• Showing heightened and sometimes exaggerated interest in spirituality
  • Making ill-considered decisions
  • Taking risks in all areas (including money)
  • Having a hole in their hand
  • Having an inflated sense of self
  • hallucinate
  • Get irritated easily
  • Thinking you know everything better

Due to lack of sleep and mental exhaustion, a manic period often leads to exhaustion.

This in itself can lead to psychosis or very aggressive behaviour. At this point, many people are admitted voluntarily or forcibly.

During a depressive episode, people can:

  • Feeling very sad and listless
  • Have little or no energy
  • Difficulty getting out of bed
  • Feeling extremely helpless
  • having suicidal thoughts
  • Show a decreased activity
  • Feeling worried or empty
  • Not well remembered
  • having suicidal thoughts
  • Eating too much or too little
  • Having poor concentration
  • despise oneself

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Causes of Bipolar Disorder

The exact cause of bipolar disorder is unknown, but several factors may be involved, such as:

  • Biochemical : Some studies show how certain biochemical factors play a role. For example, a shortage or an abundance of noradrenaline, serotonin and dopamine in the body has an important link with mood swings. Exactly why that deficiency or abundance occurs requires further investigation.
  • Genetic : Bipolar disorder is more common if a first-degree relative also suffers from the disorder, such as a father or sister. Here too, insufficient research has been done to provide a conclusive answer.
  • Psychoanalytic: Trauma during certain developmental stages can lead to a susceptibility to bipolar behavior.
  • Others

How to Treat Bipolar Disorder

Bipolar cannot be cured just by taking a pill every day, because trauma, level of consciousness, and other psychoanalytic factors play such a large role in the personal experience of it.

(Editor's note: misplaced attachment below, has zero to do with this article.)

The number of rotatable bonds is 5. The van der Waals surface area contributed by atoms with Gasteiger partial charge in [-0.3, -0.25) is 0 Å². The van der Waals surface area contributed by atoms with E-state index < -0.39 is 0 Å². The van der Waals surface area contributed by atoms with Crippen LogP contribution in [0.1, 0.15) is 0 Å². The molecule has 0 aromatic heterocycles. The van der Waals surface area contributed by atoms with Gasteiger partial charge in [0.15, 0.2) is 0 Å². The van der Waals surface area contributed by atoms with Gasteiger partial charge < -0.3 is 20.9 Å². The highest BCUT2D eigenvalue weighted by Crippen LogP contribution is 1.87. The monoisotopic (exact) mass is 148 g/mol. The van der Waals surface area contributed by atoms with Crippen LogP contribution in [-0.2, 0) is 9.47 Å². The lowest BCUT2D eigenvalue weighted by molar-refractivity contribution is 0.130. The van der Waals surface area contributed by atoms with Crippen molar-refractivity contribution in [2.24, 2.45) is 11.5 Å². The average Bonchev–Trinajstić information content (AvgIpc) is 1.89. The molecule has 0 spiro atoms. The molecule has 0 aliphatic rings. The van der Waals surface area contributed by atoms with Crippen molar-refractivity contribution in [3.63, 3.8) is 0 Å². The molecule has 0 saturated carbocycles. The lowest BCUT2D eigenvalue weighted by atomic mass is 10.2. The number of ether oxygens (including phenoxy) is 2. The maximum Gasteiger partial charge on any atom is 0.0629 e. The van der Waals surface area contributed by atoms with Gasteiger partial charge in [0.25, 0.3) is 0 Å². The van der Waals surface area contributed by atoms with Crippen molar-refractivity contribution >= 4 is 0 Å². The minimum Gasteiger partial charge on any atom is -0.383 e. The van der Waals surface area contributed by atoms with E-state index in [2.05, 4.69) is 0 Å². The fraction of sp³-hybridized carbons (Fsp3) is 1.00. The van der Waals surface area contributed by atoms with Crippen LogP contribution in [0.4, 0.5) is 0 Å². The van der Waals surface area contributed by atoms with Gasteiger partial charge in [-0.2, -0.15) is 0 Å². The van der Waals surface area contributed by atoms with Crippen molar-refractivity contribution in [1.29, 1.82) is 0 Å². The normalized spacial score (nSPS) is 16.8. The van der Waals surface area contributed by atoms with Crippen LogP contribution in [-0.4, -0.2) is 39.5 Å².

It is so complex that it almost always requires professional help.

It is therefore important that the person seeks reliable and appropriate help. This will usually be in the form of a psychiatrist.

Long-term treatment focuses on preventing the depressive and manic episodes. Usually the following elements will be part of the treatment:

  • education,
  • psychotherapy
  • medication

Whether medication should always be on the agenda is still controversial. Each case is different, and some individuals are strong enough to manage the disorder with just psychotherapy and lifestyle changes. Trust your healthcare provider for this judgment.

Medication is used to prevent psychosis and to treat a severe manic episode.

Mood stabilizers are also used. Antidepressants are rarely used to a large extent because they can trigger the manic episode.

Coping With Bipolar disorder?

You can achieve a lot yourself. You can look at bipolar disorder as if it were a curse, or you can try to embrace its lessons.

Perhaps by dealing with it you will develop certain skills that you would never have had otherwise.

It’s called a disorder, but it’s actually a challenge. It can teach you to take care of yourself, to find out what is good for you, physically, emotionally, mentally and spiritually.

The following tips can help you make life with bipolar disorder more bearable:

Tip #1 Acknowledge your own disorder

It is important to get to know and recognize your state of mind the best. For example, you can keep a mood log, in which you write or draw every day how your mood is and what you are thinking about.

In this way you become familiar with the signals that may precede a manic or depressive period and then you can react in time.